When Portland made Gross the 25th overall pick in the 1975 NBA Draft, many coaches and fans around the league thought it was a wasted selection. Others knew better. Wayne Embry, the GM of the Milwaukee Bucks said to an assistant coach when asked about Gross, "Great pick. Portland made a great pick. You'll see." That year, Gross was also selected by the ABA's San Diego Conquistadors, whom he spurned in favor of Portland. In his rookie season (1975-76), Gross played in 76 games for the Blazers and averaged 6.8 points, 4.0 rebounds, and 2.1 assists but Portland finished last in the Pacific Division with a record of 37-45.

Gross' second season (1976-77) was one of change in the NBA. It was the first season after the NBA-ABA merger; and while four teams (the Indiana Pacers, Denver Nuggets, San Antonio Spurs, and New York Nets) from the ABA joined the NBA, the players from the remaining ABA teams were dispersed to the other NBA teams in a draft. That year Jack Ramsay took over as Portland's head coach and the Blazers enjoyed the greatest season in team history.

Gross was a quick forward who was as good as anyone at running the court on the break. That season he averaged 11.4 points, 4.8 rebounds, and 3.0 assists, and helped the Blazers establish a running and rebounding team that thrilled the home crowd. Blazermania was born that year, and Portland finished the season, 49-33, second in the Pacific. With Bill Walton at center, the Blazers had great chemistry in the playoffs; it was the first appearance in the postseason in the Trail Blazers' seven-year history. After sweeping the Los Angeles Lakers (led by Kareem Abdul-Jabbar, Walton's predecessor at UCLA), in the Western Conference Finals, 4-0, the Blazers faced a tough -- and heavily favored -- Philadelphia 76ers club, led by Julius Erving, in the NBA Finals.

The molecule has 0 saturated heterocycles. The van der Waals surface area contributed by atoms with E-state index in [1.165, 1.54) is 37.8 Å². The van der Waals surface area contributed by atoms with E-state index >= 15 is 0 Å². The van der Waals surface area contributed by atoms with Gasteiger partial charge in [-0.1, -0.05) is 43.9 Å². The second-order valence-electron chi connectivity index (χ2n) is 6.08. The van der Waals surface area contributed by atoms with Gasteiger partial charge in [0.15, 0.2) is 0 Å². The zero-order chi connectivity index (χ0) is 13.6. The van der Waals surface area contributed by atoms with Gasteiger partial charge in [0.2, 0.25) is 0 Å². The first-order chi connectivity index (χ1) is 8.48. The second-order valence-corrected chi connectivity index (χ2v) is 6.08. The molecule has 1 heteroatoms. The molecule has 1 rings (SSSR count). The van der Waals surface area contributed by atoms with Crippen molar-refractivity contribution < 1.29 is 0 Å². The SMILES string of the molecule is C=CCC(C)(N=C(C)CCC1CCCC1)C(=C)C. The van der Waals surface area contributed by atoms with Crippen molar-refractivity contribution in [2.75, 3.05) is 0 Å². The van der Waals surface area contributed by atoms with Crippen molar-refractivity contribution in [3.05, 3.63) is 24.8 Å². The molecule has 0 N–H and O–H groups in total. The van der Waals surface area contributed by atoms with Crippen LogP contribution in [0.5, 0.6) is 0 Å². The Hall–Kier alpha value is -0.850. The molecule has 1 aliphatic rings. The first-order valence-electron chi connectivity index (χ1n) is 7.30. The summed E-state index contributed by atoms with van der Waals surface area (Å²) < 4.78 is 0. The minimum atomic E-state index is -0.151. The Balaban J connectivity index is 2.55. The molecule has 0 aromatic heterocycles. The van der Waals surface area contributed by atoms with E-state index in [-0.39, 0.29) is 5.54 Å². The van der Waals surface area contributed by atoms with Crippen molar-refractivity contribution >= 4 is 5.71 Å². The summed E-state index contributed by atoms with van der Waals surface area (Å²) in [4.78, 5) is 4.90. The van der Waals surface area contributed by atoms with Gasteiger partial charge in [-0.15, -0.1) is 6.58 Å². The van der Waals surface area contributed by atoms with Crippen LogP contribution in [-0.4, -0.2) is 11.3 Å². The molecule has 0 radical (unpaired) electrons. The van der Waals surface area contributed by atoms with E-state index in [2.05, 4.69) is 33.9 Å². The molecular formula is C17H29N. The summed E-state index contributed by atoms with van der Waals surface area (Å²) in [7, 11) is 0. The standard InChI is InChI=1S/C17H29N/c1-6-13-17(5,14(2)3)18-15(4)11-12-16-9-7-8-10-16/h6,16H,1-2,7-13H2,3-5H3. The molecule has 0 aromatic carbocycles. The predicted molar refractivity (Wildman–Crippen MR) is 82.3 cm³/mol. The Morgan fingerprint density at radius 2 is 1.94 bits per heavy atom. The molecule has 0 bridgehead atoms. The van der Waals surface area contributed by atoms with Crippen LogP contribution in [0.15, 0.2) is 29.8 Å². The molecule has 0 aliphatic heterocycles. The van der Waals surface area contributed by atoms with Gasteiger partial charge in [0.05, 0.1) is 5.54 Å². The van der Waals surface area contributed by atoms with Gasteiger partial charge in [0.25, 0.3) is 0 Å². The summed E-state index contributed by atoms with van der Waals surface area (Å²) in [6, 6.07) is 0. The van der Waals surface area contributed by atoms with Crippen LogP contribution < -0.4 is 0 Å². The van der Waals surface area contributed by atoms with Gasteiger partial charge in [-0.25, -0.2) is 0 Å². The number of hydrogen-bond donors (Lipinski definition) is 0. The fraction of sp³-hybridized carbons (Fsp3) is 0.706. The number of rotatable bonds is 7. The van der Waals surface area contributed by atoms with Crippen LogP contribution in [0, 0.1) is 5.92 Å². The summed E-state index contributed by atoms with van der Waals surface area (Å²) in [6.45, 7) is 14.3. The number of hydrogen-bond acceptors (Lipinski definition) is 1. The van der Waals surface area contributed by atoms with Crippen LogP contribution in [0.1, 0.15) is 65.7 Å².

In Game 1 of the Finals, the Blazers committed 34 turnovers and Philadelphia won at home, 107-101. The second game was also a 76er victory (107-89), but it is remembered more for a couple of scuffles between Blazer and 76er players. Toward the end of the game, Gross and a 20-year-old 76er, Darryl Dawkins, went at it. During a tug-of-war for a rebound, Gross yelled at Dawkins, who threw a roundhouse. Bob ducked at the last minute and the punch hit Dawkins's teammate, Doug Collins, who had been holding Gross. The benches emptied and pandemonium reigned for a few minutes before order was restored.